No Olympics boost for high street
Nearly a third of retailers suffered lower sales volumes during the Olympics than a year ago, new figures show
The UK's beleaguered high street failed to receive a boost during the Olympics, a report has suggested, while retailers' optimism took its biggest slide for three years.
The survey by the CBI business body found that 31% of retailers suffered lower sales volumes than a year ago over the first two weeks of August - a period that coincided with the Games - while 27% believed them to be higher.
The resulting balance of 3% that reported lower sales was worse than expectations and dealt a blow to hopes that a feel-good factor from the Games would help lift some of the gloom over the sector.
Although many retailers remained hopeful of a sales bounce in September, a balance of 17% expect the business situation to deteriorate over the next three months as sentiment weakened at its fastest rate since February 2009.
Judith McKenna, chairwoman of the CBI distributive trades panel and Asda chief operating officer, said: "Although this summer's events created a mood of celebration across the nation, these figures would suggest this positivity did not extend to the high street.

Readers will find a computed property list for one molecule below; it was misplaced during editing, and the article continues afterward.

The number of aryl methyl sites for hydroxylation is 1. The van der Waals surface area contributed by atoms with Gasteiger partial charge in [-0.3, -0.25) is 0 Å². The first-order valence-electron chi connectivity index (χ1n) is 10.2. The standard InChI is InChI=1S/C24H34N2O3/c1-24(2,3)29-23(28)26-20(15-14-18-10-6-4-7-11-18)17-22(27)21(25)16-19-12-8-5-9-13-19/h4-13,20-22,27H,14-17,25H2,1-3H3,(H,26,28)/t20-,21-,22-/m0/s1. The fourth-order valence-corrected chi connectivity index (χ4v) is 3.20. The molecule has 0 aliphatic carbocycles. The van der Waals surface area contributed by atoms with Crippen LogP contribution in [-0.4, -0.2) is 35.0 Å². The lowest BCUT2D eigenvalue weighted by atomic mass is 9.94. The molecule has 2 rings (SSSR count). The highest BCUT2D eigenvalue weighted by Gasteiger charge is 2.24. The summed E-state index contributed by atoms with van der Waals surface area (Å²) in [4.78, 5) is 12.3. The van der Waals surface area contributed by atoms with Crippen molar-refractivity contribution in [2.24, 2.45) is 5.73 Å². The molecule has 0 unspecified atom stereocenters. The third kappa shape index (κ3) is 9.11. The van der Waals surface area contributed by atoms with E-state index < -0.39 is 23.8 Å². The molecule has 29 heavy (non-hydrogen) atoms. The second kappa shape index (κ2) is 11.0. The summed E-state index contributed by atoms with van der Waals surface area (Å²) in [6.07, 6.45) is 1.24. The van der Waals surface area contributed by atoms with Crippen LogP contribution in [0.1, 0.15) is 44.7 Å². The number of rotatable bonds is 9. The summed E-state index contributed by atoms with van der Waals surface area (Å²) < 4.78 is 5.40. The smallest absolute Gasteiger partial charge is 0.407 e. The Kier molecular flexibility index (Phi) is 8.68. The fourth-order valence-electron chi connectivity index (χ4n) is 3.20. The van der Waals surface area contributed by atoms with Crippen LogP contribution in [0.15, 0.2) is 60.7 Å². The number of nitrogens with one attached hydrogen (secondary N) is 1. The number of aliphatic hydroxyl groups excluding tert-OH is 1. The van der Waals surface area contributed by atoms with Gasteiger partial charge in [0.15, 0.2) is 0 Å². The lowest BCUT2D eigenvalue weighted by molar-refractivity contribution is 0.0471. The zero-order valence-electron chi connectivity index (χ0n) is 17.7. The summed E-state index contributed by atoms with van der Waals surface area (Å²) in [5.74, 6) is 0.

"However, although retailers expect the overall business situation to worsen in the coming three months, they still expect sales to rise year-on-year in September."
The survey of 134 firms found that a balance of minus 27% reported that sales volumes were below the average for the time of year. Of the 13 sub-sectors, all reported a slowdown in the pace of sales growth apart from footwear and leather retailers, which saw a modest acceleration.
Big name retailers such as Peacocks and Game have gone into administration in recent months as the high street struggles amid the squeeze in consumer spending and shoppers shifting on to the internet.
While retail trends have generally been gloomy in recent years, the sector received a slight boost earlier this month when figures from the Office for National Statistics showed that a glut of promotions on petrol and high levels of discounting helped drive a surprise 0.3% rise in retail sales in July.
And the figure for June was revised significantly higher to 0.8% from a previous estimate of 0.1% after additional information was received from retailers.